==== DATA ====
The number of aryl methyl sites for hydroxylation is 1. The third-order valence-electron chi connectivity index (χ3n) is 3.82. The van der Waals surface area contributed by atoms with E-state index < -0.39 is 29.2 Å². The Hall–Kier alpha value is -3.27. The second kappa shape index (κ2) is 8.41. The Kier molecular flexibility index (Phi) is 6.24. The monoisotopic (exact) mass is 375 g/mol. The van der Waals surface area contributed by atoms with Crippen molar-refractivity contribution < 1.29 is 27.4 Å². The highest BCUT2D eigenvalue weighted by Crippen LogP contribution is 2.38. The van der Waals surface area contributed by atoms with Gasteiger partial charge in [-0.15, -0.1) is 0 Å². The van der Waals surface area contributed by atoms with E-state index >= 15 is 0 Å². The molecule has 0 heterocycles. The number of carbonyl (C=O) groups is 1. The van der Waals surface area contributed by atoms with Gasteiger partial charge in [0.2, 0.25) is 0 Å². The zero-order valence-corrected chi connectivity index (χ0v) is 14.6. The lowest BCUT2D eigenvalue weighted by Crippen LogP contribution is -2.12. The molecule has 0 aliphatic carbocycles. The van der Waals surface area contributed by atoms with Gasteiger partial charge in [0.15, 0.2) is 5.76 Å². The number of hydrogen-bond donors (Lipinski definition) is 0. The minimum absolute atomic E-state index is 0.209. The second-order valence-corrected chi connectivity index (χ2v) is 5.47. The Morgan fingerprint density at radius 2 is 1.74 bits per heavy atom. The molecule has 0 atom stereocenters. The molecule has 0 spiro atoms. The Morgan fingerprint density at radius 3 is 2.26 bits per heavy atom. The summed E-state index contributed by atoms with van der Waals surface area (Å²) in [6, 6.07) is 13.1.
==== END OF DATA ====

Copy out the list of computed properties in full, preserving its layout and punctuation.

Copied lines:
The number of aryl methyl sites for hydroxylation is 1. The third-order valence-electron chi connectivity index (χ3n) is 3.82. The van der Waals surface area contributed by atoms with E-state index < -0.39 is 29.2 Å². The Hall–Kier alpha value is -3.27. The second kappa shape index (κ2) is 8.41. The Kier molecular flexibility index (Phi) is 6.24. The monoisotopic (exact) mass is 375 g/mol. The van der Waals surface area contributed by atoms with Crippen molar-refractivity contribution < 1.29 is 27.4 Å². The highest BCUT2D eigenvalue weighted by Crippen LogP contribution is 2.38. The van der Waals surface area contributed by atoms with Gasteiger partial charge in [-0.15, -0.1) is 0 Å². The van der Waals surface area contributed by atoms with E-state index >= 15 is 0 Å². The molecule has 0 heterocycles. The number of carbonyl (C=O) groups is 1. The van der Waals surface area contributed by atoms with Gasteiger partial charge in [0.2, 0.25) is 0 Å². The zero-order valence-corrected chi connectivity index (χ0v) is 14.6. The lowest BCUT2D eigenvalue weighted by Crippen LogP contribution is -2.12. The molecule has 0 aliphatic carbocycles. The van der Waals surface area contributed by atoms with Gasteiger partial charge in [0.15, 0.2) is 5.76 Å². The number of hydrogen-bond donors (Lipinski definition) is 0. The minimum absolute atomic E-state index is 0.209. The second-order valence-corrected chi connectivity index (χ2v) is 5.47. The Morgan fingerprint density at radius 2 is 1.74 bits per heavy atom. The molecule has 0 atom stereocenters. The molecule has 0 spiro atoms. The Morgan fingerprint density at radius 3 is 2.26 bits per heavy atom. The summed E-state index contributed by atoms with van der Waals surface area (Å²) in [6, 6.07) is 13.1.